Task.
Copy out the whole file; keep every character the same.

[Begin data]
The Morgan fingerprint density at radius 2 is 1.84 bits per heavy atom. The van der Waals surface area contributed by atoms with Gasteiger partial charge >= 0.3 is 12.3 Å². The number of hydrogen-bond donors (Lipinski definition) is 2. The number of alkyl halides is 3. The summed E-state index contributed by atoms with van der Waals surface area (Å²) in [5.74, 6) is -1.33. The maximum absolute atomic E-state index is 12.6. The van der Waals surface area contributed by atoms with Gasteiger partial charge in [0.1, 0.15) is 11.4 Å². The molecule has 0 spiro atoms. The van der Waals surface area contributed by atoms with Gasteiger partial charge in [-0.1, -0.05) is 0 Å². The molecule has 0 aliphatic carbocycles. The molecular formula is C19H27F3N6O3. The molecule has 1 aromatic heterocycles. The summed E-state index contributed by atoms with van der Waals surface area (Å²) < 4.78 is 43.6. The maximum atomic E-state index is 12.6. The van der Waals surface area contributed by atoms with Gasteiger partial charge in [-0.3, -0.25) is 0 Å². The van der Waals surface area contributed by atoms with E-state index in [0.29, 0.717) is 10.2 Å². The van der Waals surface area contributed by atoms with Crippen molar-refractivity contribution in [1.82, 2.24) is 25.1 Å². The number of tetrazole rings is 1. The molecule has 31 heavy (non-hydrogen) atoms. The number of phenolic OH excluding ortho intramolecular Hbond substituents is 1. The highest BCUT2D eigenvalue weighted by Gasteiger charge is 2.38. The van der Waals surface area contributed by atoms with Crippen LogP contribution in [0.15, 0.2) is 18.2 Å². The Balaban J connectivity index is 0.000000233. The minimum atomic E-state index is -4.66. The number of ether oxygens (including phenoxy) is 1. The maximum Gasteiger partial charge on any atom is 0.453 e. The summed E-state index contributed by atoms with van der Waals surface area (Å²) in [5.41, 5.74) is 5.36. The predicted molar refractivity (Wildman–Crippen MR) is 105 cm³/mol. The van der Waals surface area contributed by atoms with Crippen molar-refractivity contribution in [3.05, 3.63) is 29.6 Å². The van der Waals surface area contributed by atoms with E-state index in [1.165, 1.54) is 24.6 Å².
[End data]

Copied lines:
The Morgan fingerprint density at radius 2 is 1.84 bits per heavy atom. The van der Waals surface area contributed by atoms with Gasteiger partial charge >= 0.3 is 12.3 Å². The number of hydrogen-bond donors (Lipinski definition) is 2. The number of alkyl halides is 3. The summed E-state index contributed by atoms with van der Waals surface area (Å²) in [5.74, 6) is -1.33. The maximum absolute atomic E-state index is 12.6. The van der Waals surface area contributed by atoms with Gasteiger partial charge in [0.1, 0.15) is 11.4 Å². The molecule has 0 spiro atoms. The van der Waals surface area contributed by atoms with Gasteiger partial charge in [-0.1, -0.05) is 0 Å². The molecule has 0 aliphatic carbocycles. The molecular formula is C19H27F3N6O3. The molecule has 1 aromatic heterocycles. The summed E-state index contributed by atoms with van der Waals surface area (Å²) < 4.78 is 43.6. The maximum atomic E-state index is 12.6. The van der Waals surface area contributed by atoms with Gasteiger partial charge in [-0.3, -0.25) is 0 Å². The van der Waals surface area contributed by atoms with E-state index in [0.29, 0.717) is 10.2 Å². The van der Waals surface area contributed by atoms with Crippen molar-refractivity contribution in [1.82, 2.24) is 25.1 Å². The number of tetrazole rings is 1. The molecule has 31 heavy (non-hydrogen) atoms. The number of phenolic OH excluding ortho intramolecular Hbond substituents is 1. The highest BCUT2D eigenvalue weighted by Gasteiger charge is 2.38. The van der Waals surface area contributed by atoms with Crippen LogP contribution in [0.15, 0.2) is 18.2 Å². The Balaban J connectivity index is 0.000000233. The minimum atomic E-state index is -4.66. The number of ether oxygens (including phenoxy) is 1. The maximum Gasteiger partial charge on any atom is 0.453 e. The summed E-state index contributed by atoms with van der Waals surface area (Å²) in [5.41, 5.74) is 5.36. The predicted molar refractivity (Wildman–Crippen MR) is 105 cm³/mol. The van der Waals surface area contributed by atoms with Crippen molar-refractivity contribution in [3.05, 3.63) is 29.6 Å². The van der Waals surface area contributed by atoms with E-state index in [1.165, 1.54) is 24.6 Å².